AJ: There was a rumor circulating for years afterwards that the Gary Busey role, the character Peter Keyes was always intended for Arnold to play. So, as you mentioned, you had planned for Danny Glover and Arnold Schwarzenegger together to star in Predator 2 at one point. Can you recall if that governmental Keyes role was…?
No, Arnold was going to play the same character as he did from the first film. He was going to play the guy who’d been through that madness and had left like the gunslinger. I think Keyes pulled it back in but the Keyes wasn’t such a big character in the original script because Arnold didn’t do it. He became a much bigger character, a government character.
Aaron: So, would he have been there sort of like tracking the Predator to kill it down kind of thing?
He would have been the guy who wouldn’t have been telling the cops what was going on but trying to use the police force to get him into a position to deal with the creature. The government would have wanted him to be on their side but I think he was going to be fighting for his own agenda. He wanted revenge and he wanted to know what was going on. He was going to use the government and eventually ally himself with Harrigan and go head-to-head with the creature.
Aaron: So, kind of like a three-way kind of situation – the cops are dealing with it, Dutch is there with his own agenda trying to deal with it. The government’s doing what they would do in the finished film of picking it up for the technology. So that was like a 60-page thing?
Joel and Larry obviously had both done independently 48 Hours and Lethal Weapons. So it was very much in that wheelhouse where there was two cops who didn’t really know each other and had to go head-to-head, had to fight together against something.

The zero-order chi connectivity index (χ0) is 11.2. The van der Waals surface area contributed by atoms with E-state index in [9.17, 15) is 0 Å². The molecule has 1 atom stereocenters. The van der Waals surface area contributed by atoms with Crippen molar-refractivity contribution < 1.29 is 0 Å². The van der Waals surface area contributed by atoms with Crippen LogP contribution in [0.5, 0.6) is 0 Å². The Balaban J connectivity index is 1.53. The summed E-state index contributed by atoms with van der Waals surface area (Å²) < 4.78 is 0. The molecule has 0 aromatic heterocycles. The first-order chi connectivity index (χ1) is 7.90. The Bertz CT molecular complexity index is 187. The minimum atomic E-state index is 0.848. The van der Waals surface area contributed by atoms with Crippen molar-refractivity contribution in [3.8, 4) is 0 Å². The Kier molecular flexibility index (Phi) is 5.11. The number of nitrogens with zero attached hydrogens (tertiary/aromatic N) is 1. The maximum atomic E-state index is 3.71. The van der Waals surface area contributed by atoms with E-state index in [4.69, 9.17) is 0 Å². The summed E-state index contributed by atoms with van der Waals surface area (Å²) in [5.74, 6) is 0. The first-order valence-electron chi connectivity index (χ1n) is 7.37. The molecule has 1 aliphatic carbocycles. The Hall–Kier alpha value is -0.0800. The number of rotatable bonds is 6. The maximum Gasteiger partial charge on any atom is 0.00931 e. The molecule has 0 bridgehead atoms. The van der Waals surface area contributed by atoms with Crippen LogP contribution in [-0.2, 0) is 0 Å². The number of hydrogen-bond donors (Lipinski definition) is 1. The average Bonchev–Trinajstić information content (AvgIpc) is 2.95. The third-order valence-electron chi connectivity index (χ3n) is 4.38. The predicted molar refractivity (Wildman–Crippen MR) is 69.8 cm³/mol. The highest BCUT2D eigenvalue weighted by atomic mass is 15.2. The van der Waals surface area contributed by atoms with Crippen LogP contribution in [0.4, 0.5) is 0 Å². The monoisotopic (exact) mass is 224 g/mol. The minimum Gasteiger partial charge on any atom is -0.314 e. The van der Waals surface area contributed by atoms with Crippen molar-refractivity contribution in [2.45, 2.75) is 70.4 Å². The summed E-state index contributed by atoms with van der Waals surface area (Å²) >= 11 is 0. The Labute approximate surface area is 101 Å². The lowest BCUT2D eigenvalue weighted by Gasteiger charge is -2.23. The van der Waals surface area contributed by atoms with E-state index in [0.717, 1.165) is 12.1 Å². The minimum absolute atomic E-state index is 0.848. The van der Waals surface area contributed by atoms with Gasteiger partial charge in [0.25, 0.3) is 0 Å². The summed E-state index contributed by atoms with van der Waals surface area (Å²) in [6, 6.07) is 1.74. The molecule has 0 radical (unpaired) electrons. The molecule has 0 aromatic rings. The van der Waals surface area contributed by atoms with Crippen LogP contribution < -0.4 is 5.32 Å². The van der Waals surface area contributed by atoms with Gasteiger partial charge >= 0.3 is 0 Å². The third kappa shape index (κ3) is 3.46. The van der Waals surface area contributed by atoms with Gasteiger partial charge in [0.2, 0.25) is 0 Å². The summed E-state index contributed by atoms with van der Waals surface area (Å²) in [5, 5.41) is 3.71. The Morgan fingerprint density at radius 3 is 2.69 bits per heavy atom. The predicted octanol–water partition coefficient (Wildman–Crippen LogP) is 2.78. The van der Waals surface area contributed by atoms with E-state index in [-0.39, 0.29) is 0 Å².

AJ: So once Arnold was out, you came up with a great casting choice of Danny Glover. Danny Glover reported to say that one of the many reasons he jumped at the chance to play Mike Harrigan in Predator 2 was the opportunity to break through racial boundaries and as Danny Glover put it, “When’s the last time you saw a black man fighting a supernatural being?” So, was it difficult in 1989, 1990 for you to get the studio to agree on casting Danny Glover and such a hugely diverse supporting cast?
I think they were concerned on the international markets that they were worried about stuff like that obviously. Hopefully it doesn’t matter anymore. Mind you I think it does in certain markets. There’s still a racism involved but luckily Danny had done the Lethal Weapon films which were huge. I think that helped us break a mold and because we set it into this Latino future, we were allowed to have María Conchita Alonso and Ruben Blades. Really diversify like that and it wasn’t a conscious anti-racism choice because I’m blind to that kind of thing, I hope.